House considers expanding consumer protections
Posted July 21, 2009 1:44 p.m. EDT
Updated July 21, 2009 5:02 p.m. EDT
RALEIGH, N.C. — North Carolina lawmakers could expand protections to help people facing foreclosure or unjust lawsuits from debt collectors targeting settled consumer accounts.
A House judiciary committee on Tuesday discussed but didn't vote on the measure. The bill has already passed in the Senate.
Attorney General Roy Cooper said consumers are plagued by companies that buy bad loans from credit card companies that have quit collecting money past due. Some of those debt-buyers then browbeat people to collect the rest of the money, he said, noting that people often can't afford to hire an attorney who would know their collection efforts go too far.
Another part of the bill would allow court clerks to postpone home foreclosures by 60 days if there's a chance to resolve a mortgage default. Cooper said the delay could bring the lender and the homeowner to the negotiating table, noting the majority of borrowers never talk to the lender during the foreclosure process.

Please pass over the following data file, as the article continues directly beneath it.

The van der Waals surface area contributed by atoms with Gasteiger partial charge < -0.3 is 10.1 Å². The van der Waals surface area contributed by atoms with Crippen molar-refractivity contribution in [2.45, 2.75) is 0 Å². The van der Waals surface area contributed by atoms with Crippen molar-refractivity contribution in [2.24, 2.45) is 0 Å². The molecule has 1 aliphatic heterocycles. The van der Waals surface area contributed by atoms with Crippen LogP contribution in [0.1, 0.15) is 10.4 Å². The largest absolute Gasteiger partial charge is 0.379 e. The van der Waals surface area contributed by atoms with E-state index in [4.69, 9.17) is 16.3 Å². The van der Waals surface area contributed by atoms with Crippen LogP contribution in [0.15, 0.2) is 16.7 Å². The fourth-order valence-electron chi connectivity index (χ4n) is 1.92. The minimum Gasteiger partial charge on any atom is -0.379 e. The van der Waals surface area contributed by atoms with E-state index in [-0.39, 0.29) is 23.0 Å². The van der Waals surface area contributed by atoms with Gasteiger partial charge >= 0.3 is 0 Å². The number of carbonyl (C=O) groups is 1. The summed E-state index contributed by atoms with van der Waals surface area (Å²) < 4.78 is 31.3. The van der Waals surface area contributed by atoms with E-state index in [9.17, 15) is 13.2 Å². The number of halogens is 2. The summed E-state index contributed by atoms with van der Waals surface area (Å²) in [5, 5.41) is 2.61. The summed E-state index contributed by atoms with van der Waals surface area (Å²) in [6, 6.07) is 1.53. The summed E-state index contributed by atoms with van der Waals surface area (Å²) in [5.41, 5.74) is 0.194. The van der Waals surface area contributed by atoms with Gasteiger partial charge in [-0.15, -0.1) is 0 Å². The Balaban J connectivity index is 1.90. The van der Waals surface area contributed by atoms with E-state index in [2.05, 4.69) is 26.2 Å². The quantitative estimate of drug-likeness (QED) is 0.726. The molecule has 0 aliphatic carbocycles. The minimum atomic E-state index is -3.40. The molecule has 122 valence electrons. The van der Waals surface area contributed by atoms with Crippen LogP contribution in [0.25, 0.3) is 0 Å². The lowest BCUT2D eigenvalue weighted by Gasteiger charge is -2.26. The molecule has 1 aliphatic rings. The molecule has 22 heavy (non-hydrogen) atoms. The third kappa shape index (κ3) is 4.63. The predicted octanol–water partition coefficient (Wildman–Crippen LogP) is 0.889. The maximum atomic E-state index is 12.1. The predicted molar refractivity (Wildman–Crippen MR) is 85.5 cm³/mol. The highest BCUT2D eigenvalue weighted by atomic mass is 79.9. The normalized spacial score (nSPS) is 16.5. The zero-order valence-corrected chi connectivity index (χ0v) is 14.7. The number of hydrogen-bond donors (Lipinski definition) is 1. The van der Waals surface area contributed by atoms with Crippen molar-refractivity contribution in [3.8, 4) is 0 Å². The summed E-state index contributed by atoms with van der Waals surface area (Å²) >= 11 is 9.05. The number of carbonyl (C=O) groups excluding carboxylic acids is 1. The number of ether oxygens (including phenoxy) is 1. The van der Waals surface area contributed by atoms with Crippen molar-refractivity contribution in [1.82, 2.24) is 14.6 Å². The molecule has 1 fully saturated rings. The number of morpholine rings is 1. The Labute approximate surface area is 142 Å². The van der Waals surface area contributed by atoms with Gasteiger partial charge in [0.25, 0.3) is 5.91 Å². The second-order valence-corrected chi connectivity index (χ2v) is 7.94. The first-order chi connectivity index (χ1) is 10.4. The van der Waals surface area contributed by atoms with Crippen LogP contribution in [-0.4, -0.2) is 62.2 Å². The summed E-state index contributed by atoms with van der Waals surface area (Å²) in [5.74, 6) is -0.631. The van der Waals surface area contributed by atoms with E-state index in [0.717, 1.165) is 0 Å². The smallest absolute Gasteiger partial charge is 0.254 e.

"Have these talks been serious? Show us what you did. What were the agreements back and forth as to what was proposed," he said. "If that's good enough, the foreclosure can go through. If that hasn't been done, the (court) clerk will delay the foreclosure and say, 'Get together. Get in mediation. Talk with each other about what you can do to fix this thing.'"
North Carolina ranks 36th nationally when it comes to foreclosures. In the first six months of this yea, more than 12,000 foreclosure actions were filed, meaning one of every 326 homes statewide is in some stage of the foreclosure process.